Article

A prospective evaluation of changes in neuropsychological and liver function tests following transjugular intrahepatic portosystemic stent-shunt

Details

Citation

Jalan R, Gooday R, O'Carroll R, Redhead DN, Elton RA & Hayes PC (1995) A prospective evaluation of changes in neuropsychological and liver function tests following transjugular intrahepatic portosystemic stent-shunt. Journal of Hepatology, 23 (6), pp. 697-705. https://doi.org/10.1016/0168-8278%2895%2980036-0

Abstract
Background/Aims: This study was designed to assess changes in: (a) neuropsychological tests, measures of memory, quality of life and scores for anxiety and depression; (b) liver function tests; and (c) the relationship between these following transjugular intrahepatic portosystemic stent-shunt. Methods: Twenty-nine patients undergoing transjugular intrahepatic portosystemic stent-shunt for recurrent variceal haemorrhage, 12 matched patients with cirrhosis and variceal haemorrhage manage with variceal band ligation and 16 normal controls were studied. Patients in any of the groups who were clinically encephalopathic were excluded from the study. Serial changes in the conventional liver function tests and Indocyanine green clearance, and psychometric function (Hospital Anxiety Depression Scale, Rivermead Behavioral Memory Test, Quality of Life and the memory and reaction sub-tests of the Cambridge Automated Neuropsychological Test Assessment Battery) were measured prior to and 1, 3, 9 and 15 months following transjugular intrahepatic portosystemic stent-shunt. Results: Over a mean follow up of 9.1 months in the transjugular intrahepatic portosystemic stent-shunt group (range 3-28), one patient (3%) developed clinically detectable encephalopathy. Sixty-seven percent of patients with cirrhosis showed evidence of subclinical encephalopathy as compared with the control population. Significant deterioration occurred in the reaction sub-tests of the Cambridge Automated neuropsychological Test Assessment Battery in patients, both in the transjugular intrahepatic portosystemic stent-shunt group and the controls with cirrhosis, during follow up. Transjugular intrahepatic portosystemic stent-shunt was followed by significant deterioration in levels of anxiety and psychological component of the quality of life. The Rivermead Behavioural Memory Test and the memory sub-test of the Cambridge Automated Neurpsychological Test Assessment Battery did, however, improve significantly at 1 and 15 months after transjugular intrahepatic portosystemic stent-shunt, respectively. Serum alanine aminotransferase, bilirubin and indocyanine green clearance deteriorated significantly following transjugular intrahepatic portosystemic stent-shunt (p less than 0.001, p less than 0.001 and p less than 0.0001, respectively). Significant correlation was observed between changes in the indocyanine green clearance and changes in the complex and simple reaction time subtests of the Cambridge Automated Neuropsychological Test Assessment Battery (r=0.6 and r=0.66, respectively). Conclusions: The results of this study showed that about 67% of patients with cirrhosis were subclinically encephalopathic and that temporary deterioration occurred in the Cambridge Automated Neuropsychological Test Assessment Battery during follow up, both in patients having transjugular intrahepatic portosystemic stent-shunt and in the controls with cirrhosis. These parallel the changes in the liver function tests and indocyanine green clearance. Temporary deterioration was also observed in the Quality of Life and Hospital Anxiety Depression Scale in the transjugular intrahepatic portosystemic stent-shunt group, although the measures of memory improved. Further studies should address the biochemical mechanisms of these changes and the role of prophylactic measures.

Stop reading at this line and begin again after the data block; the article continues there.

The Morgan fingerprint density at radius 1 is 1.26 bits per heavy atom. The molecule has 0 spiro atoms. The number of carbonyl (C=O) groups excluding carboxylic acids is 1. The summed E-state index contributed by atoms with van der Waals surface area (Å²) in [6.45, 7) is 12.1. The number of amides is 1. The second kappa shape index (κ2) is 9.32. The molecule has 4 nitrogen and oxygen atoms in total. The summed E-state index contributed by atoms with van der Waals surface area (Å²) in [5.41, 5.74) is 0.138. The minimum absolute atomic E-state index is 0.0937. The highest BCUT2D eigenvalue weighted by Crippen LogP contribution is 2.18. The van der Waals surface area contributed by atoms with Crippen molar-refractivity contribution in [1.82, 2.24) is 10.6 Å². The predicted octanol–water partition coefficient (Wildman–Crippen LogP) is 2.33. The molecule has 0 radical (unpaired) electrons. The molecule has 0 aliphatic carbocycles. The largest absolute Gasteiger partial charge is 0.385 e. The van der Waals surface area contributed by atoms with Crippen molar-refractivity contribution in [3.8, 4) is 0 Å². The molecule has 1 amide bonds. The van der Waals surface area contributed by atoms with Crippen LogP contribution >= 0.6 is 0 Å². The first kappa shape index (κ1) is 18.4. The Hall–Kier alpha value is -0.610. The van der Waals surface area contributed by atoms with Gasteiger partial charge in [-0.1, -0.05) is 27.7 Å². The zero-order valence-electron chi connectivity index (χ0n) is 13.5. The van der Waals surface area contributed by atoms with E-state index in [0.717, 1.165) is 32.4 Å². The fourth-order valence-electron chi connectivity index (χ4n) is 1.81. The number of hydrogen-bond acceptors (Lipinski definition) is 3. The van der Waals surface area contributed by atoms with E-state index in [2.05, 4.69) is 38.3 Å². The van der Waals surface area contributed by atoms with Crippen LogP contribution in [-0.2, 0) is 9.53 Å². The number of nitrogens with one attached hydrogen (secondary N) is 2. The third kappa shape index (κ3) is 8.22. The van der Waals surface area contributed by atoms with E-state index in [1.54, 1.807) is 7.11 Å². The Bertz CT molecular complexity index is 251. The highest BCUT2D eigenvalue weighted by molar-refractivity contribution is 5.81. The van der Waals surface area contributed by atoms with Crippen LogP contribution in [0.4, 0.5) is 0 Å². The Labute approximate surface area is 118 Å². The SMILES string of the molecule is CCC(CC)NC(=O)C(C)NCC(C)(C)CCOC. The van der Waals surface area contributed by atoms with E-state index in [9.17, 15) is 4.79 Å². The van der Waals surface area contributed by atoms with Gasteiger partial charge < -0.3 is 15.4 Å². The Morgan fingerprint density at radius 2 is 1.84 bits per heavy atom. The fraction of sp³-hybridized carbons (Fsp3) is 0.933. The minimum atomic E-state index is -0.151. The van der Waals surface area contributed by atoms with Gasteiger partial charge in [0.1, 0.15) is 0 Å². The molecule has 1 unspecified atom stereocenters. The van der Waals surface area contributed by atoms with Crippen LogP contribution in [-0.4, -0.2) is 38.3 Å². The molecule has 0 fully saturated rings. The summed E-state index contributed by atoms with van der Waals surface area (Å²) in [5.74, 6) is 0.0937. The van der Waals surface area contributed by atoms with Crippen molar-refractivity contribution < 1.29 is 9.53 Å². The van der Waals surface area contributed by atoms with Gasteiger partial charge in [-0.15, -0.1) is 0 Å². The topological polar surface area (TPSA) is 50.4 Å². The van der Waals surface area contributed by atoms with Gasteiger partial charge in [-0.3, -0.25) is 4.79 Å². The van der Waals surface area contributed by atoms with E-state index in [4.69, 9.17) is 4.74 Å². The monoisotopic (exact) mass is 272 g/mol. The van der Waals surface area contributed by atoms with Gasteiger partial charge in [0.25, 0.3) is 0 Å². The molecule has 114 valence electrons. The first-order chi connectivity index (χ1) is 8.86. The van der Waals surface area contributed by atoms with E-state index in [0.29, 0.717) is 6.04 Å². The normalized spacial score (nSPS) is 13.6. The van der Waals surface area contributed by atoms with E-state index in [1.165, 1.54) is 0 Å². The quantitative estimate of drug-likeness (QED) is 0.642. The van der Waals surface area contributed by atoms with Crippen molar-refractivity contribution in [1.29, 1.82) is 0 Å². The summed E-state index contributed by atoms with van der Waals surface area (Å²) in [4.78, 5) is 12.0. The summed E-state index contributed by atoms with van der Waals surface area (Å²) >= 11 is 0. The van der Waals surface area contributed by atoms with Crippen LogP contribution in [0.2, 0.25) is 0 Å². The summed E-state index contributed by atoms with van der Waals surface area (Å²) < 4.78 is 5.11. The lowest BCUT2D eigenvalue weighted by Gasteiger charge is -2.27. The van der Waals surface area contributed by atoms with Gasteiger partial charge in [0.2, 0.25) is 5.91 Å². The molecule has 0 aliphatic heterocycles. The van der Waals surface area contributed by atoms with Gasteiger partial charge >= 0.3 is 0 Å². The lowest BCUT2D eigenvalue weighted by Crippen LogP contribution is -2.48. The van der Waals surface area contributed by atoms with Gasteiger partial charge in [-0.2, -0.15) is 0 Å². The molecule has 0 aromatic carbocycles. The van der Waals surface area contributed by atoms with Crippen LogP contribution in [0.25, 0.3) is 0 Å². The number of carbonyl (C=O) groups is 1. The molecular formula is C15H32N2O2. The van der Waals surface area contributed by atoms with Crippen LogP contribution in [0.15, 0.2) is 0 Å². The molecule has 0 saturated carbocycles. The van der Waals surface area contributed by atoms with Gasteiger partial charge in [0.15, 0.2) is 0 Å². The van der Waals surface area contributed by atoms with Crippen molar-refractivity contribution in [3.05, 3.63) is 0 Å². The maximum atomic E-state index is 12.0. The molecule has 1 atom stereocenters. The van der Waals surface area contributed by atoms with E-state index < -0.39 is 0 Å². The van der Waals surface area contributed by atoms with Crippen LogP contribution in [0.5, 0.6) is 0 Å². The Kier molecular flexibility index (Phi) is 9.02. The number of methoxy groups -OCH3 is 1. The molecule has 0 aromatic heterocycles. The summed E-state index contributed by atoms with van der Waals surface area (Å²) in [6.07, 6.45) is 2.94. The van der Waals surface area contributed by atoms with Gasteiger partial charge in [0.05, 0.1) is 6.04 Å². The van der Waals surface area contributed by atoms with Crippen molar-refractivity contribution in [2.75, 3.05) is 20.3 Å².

Keywords
Encephalopathy; Indocyanine green clearance; Liver function tests; Neuropsychological tests; Quality of life; Transjugular intrahepatic portosystemic stent shunt (TIPSS)

Journal
Journal of Hepatology: Volume 23, Issue 6

StatusPublished
Publication date31/12/1995
URLhttp://hdl.handle.net/1893/10093
PublisherElsevier
ISSN0168-8278

People (1)

People

Professor Ronan O'Carroll
Professor Ronan O'Carroll

Professor, Psychology

Research programmes

Research themes